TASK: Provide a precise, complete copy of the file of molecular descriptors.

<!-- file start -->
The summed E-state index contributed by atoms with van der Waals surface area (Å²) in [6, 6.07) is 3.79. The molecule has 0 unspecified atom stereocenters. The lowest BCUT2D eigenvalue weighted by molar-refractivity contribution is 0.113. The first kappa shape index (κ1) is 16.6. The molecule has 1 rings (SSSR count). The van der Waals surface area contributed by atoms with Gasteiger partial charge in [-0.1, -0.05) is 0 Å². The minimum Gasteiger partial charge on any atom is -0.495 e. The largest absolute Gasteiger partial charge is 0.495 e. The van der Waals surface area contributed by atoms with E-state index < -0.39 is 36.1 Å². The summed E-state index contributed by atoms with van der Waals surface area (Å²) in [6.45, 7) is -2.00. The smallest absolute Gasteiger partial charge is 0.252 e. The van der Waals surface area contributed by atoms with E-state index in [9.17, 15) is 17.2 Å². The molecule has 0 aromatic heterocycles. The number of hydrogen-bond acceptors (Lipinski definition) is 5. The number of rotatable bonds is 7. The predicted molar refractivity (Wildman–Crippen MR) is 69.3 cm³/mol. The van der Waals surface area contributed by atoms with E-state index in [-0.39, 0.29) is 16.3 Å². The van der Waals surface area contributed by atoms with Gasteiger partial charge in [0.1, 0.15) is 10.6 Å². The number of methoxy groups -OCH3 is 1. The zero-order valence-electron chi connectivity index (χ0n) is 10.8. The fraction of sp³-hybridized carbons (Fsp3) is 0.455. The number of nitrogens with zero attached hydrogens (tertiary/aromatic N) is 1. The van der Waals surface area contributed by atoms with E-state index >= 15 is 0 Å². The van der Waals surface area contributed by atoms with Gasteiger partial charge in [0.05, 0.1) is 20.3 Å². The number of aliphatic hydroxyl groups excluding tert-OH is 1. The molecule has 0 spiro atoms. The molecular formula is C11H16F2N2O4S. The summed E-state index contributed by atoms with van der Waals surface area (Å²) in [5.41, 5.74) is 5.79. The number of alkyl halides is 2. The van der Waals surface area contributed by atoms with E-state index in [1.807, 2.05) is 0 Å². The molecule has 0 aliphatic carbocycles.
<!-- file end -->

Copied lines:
The summed E-state index contributed by atoms with van der Waals surface area (Å²) in [6, 6.07) is 3.79. The molecule has 0 unspecified atom stereocenters. The lowest BCUT2D eigenvalue weighted by molar-refractivity contribution is 0.113. The first kappa shape index (κ1) is 16.6. The molecule has 1 rings (SSSR count). The van der Waals surface area contributed by atoms with Gasteiger partial charge in [-0.1, -0.05) is 0 Å². The minimum Gasteiger partial charge on any atom is -0.495 e. The largest absolute Gasteiger partial charge is 0.495 e. The van der Waals surface area contributed by atoms with E-state index < -0.39 is 36.1 Å². The summed E-state index contributed by atoms with van der Waals surface area (Å²) in [6.45, 7) is -2.00. The smallest absolute Gasteiger partial charge is 0.252 e. The van der Waals surface area contributed by atoms with E-state index in [9.17, 15) is 17.2 Å². The molecule has 0 aromatic heterocycles. The number of hydrogen-bond acceptors (Lipinski definition) is 5. The number of rotatable bonds is 7. The predicted molar refractivity (Wildman–Crippen MR) is 69.3 cm³/mol. The van der Waals surface area contributed by atoms with E-state index in [-0.39, 0.29) is 16.3 Å². The van der Waals surface area contributed by atoms with Gasteiger partial charge in [0.1, 0.15) is 10.6 Å². The number of methoxy groups -OCH3 is 1. The zero-order valence-electron chi connectivity index (χ0n) is 10.8. The fraction of sp³-hybridized carbons (Fsp3) is 0.455. The number of nitrogens with zero attached hydrogens (tertiary/aromatic N) is 1. The van der Waals surface area contributed by atoms with E-state index >= 15 is 0 Å². The van der Waals surface area contributed by atoms with Gasteiger partial charge in [0.05, 0.1) is 20.3 Å². The number of aliphatic hydroxyl groups excluding tert-OH is 1. The molecule has 0 spiro atoms. The molecular formula is C11H16F2N2O4S. The summed E-state index contributed by atoms with van der Waals surface area (Å²) in [5.41, 5.74) is 5.79. The number of alkyl halides is 2. The van der Waals surface area contributed by atoms with E-state index in [1.807, 2.05) is 0 Å². The molecule has 0 aliphatic carbocycles.